Re: Another question . . .

Richard Cogger (R.Cogger@cornell.edu)
Wed, 12 Jul 1995 06:39:04 -0400


>awarded a grant to pursue a project idea centered around a simulated
>journey to Mars. During the simulation, I wanted to use CUSM to hold
>video conferences with NASA scientists, engineers, and technicians to
>discuss spacecraft and habitat design, propulsion systems, trajectories,
>and so on.
>
>> >Would a 28.8 Kbps SLIP or PPP connection be fast enough (have enough
>> >"bandwidth"?) for sending or receiving simultanous audio and video,
>> >assuming I had a Mac Quadra or other high-end Mac?
>
The definitive answer to this question is "it depends."

I can imagine that in your simulation, you might set up to be "mission
control" and have someone else playing the part of the Mars mission. At
28.8, you will need to use a low rate audio coding, currently the 16K
deltamod; and it will give intelligible voice-- it may sound about like
early 70's spacecraft communication, if you work your imagination a bit
("must be noise from sunspots, eh?"). You can also get low rate video. It
would even work after a fashion for a 3 party conference (assuming you can
use someone's reflector). Someone clever at NASA could add some code to
the reflector to increasingly buffer up transmissions in a reflector to
simulate the delay increase as the spacecraft gets further from home.

If you want something fairly useable, though ISDN or better would be a good
idea. Going with ISDN, you want a rig capable of bonding the 2 B channels
you get with a BRI to give a total of 128Kbps and a supplier that supports
it. With 128K, you will still be limited to 3 or 4 windows to get anything
looking like movement, or you can get half a dozen windows up and it will
work like 28.8 with one window. You should talk to the folks at Global
Schoolnet (Yvonne Andress), as they have quite a bit of experience using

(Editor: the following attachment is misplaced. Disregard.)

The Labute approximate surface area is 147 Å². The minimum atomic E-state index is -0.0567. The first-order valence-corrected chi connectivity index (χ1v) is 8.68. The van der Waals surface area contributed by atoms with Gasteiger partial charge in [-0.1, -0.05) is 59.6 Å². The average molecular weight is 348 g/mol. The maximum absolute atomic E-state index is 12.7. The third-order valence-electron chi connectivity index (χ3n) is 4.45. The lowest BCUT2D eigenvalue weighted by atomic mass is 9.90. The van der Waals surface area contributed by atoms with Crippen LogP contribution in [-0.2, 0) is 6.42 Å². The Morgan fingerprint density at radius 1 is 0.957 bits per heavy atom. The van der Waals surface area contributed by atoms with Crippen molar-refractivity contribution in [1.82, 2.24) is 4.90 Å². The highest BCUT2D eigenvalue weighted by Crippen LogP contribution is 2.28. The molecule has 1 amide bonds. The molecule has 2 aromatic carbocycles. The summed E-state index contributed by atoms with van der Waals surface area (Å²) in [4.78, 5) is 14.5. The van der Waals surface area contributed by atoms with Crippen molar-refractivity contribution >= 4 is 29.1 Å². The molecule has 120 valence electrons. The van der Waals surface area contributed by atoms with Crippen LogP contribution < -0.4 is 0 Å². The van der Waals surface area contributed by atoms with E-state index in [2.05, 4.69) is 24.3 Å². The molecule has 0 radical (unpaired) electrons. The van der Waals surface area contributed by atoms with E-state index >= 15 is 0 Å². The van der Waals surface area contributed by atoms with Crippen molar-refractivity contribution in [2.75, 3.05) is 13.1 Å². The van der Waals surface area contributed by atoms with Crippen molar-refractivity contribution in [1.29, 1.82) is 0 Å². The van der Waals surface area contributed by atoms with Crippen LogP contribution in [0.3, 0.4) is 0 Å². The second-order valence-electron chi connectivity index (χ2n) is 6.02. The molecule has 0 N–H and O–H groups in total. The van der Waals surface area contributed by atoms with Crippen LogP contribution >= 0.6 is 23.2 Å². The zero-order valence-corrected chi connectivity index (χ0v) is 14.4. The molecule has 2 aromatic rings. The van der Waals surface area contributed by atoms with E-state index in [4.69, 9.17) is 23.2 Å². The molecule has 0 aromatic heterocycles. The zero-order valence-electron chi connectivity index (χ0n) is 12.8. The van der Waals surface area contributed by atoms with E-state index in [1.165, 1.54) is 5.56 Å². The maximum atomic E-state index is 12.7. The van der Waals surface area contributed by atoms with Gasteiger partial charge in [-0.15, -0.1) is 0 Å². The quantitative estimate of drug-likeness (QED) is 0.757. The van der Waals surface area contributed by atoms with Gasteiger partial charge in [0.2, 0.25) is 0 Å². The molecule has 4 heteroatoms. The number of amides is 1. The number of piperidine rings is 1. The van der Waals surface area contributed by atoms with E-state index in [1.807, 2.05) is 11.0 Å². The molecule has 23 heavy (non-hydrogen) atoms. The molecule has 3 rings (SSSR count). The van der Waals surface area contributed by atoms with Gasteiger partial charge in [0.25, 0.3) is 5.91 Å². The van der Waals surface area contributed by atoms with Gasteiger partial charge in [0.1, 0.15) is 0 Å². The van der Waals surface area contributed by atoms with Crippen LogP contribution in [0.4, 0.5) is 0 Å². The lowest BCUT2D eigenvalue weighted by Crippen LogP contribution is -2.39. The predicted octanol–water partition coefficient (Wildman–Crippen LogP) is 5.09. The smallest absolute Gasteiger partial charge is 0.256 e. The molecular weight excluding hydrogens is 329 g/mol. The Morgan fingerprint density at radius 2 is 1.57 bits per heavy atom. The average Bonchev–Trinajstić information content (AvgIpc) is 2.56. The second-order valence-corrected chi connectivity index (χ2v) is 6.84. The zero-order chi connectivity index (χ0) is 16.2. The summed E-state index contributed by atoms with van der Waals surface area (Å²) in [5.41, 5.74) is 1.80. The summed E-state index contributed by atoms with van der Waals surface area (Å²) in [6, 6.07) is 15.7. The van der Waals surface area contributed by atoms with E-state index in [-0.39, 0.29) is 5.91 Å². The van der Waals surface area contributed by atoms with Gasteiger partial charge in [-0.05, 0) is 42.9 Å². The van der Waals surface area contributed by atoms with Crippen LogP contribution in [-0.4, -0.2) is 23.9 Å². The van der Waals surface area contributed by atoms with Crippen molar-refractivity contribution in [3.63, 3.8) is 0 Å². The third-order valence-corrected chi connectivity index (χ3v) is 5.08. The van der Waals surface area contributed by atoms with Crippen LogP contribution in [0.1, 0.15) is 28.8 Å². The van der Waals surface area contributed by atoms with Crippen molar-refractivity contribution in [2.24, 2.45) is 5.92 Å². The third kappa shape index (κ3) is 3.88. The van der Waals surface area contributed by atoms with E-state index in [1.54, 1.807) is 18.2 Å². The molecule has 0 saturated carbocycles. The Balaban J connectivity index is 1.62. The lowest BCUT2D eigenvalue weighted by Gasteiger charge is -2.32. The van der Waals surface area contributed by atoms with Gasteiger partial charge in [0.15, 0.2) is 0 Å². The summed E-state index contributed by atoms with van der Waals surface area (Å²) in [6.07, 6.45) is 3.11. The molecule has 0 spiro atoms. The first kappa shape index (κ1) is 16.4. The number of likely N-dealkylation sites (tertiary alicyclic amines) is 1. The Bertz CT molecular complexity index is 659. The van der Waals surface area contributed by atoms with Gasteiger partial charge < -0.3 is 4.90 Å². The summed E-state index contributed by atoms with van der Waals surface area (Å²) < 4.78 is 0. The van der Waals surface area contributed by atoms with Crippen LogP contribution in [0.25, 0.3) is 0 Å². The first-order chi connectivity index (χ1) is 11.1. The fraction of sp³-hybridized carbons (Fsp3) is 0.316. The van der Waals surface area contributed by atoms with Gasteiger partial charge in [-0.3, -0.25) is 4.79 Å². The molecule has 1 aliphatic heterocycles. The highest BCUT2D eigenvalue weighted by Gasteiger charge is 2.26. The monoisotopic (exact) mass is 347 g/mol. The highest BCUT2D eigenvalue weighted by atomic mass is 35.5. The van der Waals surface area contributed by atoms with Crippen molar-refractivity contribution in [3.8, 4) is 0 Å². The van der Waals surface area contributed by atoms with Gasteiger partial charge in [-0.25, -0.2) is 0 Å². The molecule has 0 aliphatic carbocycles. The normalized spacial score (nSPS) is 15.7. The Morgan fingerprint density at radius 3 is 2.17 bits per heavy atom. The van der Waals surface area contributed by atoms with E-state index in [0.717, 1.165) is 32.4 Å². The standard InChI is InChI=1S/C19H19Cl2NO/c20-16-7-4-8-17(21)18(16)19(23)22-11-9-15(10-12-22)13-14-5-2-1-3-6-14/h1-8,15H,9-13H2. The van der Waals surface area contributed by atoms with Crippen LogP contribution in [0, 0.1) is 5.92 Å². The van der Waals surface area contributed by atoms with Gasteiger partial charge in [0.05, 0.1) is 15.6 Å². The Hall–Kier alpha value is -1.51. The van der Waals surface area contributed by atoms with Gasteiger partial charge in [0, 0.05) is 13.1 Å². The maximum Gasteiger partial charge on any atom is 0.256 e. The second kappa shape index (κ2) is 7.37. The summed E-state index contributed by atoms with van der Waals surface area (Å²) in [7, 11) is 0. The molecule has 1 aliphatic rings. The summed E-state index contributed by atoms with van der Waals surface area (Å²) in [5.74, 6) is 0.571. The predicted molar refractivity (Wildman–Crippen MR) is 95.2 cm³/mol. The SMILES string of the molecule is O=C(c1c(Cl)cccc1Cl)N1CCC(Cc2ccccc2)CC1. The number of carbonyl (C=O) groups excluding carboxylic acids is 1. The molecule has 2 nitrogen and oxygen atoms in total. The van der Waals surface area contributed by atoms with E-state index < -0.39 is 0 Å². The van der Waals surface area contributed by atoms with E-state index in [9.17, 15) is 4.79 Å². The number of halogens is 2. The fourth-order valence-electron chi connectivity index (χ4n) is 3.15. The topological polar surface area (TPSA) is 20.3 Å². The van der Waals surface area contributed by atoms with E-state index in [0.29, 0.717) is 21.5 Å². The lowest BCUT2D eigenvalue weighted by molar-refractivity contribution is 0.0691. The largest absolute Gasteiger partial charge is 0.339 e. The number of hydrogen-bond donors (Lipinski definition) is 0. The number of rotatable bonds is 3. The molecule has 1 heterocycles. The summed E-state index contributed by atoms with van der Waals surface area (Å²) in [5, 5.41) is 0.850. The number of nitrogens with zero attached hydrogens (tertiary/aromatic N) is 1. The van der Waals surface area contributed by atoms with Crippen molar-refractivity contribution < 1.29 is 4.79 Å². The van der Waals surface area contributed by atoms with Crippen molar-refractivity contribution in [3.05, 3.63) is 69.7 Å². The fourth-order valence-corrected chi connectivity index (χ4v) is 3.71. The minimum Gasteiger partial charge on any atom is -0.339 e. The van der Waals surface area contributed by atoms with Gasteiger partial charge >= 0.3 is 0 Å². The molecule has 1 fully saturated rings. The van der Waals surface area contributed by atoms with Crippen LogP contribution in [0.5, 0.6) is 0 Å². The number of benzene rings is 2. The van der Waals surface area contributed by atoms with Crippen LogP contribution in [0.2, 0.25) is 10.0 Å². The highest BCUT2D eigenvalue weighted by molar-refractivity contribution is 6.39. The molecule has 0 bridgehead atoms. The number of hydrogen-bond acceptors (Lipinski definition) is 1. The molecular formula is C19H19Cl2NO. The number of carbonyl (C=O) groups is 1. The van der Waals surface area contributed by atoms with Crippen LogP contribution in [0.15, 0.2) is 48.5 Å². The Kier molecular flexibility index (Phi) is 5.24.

CU-SeeMe and other Internet stuff in the classroom. (andresyv@cerf.net)

Right now, a Mac gives the best results, as the software is most advanced.
The faster the Mac the better. In a few months, we should have equivalent
functionality under Windows. Sometime in the fall, we expect to have a
better sounding lower rate audio codec on both platforms. On the Mac, you
can use the inexpensive QuickCam ($100) instead of a video-capture board
and camera ($600). QuickCam for PC is expected sometime, but not here now.
On PC, you also need Audio board and mic, which is pretty much there on
recent Mac's.
>
>
>Also, I understand that Cornell is coming out with a Talk Windows version
>sometime in July. What kind of PC system could send and receive
>simultaneous audio and video? Would a 486 suffice, or would I need to
>move up to Pentium? If I can't get a Mac, I may have to upgrade the PC's
>already at my disposal.

A 486 DX266 or better should be OK. However, you can expect audio for the
PC in July (I hope) but not the Talk Window. That will possibly be more
like Sept/Oct unless it goes faster than expected (so far almost nothing
ever has). What exactly is best choice for capture board, camera, and
audio board plus mic, is hard to say. We have advance samples of a very
nice all in one package that should retail under $400, but don't know when
it will be avialable. The boards we started with (blaster, spigot) are no
longer being made. Perhaps folks on the list will report various current
best setups for PC's?

Good luck, -Dick